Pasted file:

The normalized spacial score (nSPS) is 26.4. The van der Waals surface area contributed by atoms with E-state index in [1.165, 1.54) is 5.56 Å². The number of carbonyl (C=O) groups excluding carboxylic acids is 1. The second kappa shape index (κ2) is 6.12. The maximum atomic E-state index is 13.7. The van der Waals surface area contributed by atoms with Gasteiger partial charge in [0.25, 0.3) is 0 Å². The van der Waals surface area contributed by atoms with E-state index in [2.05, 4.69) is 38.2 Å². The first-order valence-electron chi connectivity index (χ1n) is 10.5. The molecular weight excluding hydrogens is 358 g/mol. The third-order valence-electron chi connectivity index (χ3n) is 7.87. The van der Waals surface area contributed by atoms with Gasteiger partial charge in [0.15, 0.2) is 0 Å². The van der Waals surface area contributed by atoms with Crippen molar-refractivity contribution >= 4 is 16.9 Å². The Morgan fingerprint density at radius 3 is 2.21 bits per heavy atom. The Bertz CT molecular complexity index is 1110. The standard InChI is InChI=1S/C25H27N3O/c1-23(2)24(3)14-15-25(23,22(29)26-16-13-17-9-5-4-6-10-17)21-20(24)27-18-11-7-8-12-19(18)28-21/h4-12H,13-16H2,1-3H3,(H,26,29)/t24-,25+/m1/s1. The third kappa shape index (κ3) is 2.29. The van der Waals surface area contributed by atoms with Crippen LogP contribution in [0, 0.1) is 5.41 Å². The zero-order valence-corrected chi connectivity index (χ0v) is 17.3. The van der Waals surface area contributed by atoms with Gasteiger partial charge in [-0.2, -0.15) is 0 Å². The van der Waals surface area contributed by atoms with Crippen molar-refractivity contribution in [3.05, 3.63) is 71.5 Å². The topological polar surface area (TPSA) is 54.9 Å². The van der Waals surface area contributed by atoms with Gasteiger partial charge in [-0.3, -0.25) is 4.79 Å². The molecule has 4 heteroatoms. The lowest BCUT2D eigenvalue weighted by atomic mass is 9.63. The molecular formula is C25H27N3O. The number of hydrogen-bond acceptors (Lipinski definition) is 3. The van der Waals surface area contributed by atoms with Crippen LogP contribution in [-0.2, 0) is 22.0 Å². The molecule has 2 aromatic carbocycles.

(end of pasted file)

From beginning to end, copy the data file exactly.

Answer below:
The normalized spacial score (nSPS) is 26.4. The van der Waals surface area contributed by atoms with E-state index in [1.165, 1.54) is 5.56 Å². The number of carbonyl (C=O) groups excluding carboxylic acids is 1. The second kappa shape index (κ2) is 6.12. The maximum atomic E-state index is 13.7. The van der Waals surface area contributed by atoms with Gasteiger partial charge in [0.25, 0.3) is 0 Å². The van der Waals surface area contributed by atoms with E-state index in [2.05, 4.69) is 38.2 Å². The first-order valence-electron chi connectivity index (χ1n) is 10.5. The molecular weight excluding hydrogens is 358 g/mol. The third-order valence-electron chi connectivity index (χ3n) is 7.87. The van der Waals surface area contributed by atoms with Gasteiger partial charge in [0.15, 0.2) is 0 Å². The van der Waals surface area contributed by atoms with Crippen molar-refractivity contribution >= 4 is 16.9 Å². The Morgan fingerprint density at radius 3 is 2.21 bits per heavy atom. The Bertz CT molecular complexity index is 1110. The standard InChI is InChI=1S/C25H27N3O/c1-23(2)24(3)14-15-25(23,22(29)26-16-13-17-9-5-4-6-10-17)21-20(24)27-18-11-7-8-12-19(18)28-21/h4-12H,13-16H2,1-3H3,(H,26,29)/t24-,25+/m1/s1. The third kappa shape index (κ3) is 2.29. The van der Waals surface area contributed by atoms with Crippen LogP contribution in [0, 0.1) is 5.41 Å². The zero-order valence-corrected chi connectivity index (χ0v) is 17.3. The van der Waals surface area contributed by atoms with Gasteiger partial charge in [-0.2, -0.15) is 0 Å². The van der Waals surface area contributed by atoms with Crippen molar-refractivity contribution in [3.05, 3.63) is 71.5 Å². The topological polar surface area (TPSA) is 54.9 Å². The van der Waals surface area contributed by atoms with Gasteiger partial charge in [-0.3, -0.25) is 4.79 Å². The molecule has 4 heteroatoms. The lowest BCUT2D eigenvalue weighted by atomic mass is 9.63. The molecular formula is C25H27N3O. The number of hydrogen-bond acceptors (Lipinski definition) is 3. The van der Waals surface area contributed by atoms with Crippen LogP contribution in [-0.2, 0) is 22.0 Å². The molecule has 2 aromatic carbocycles.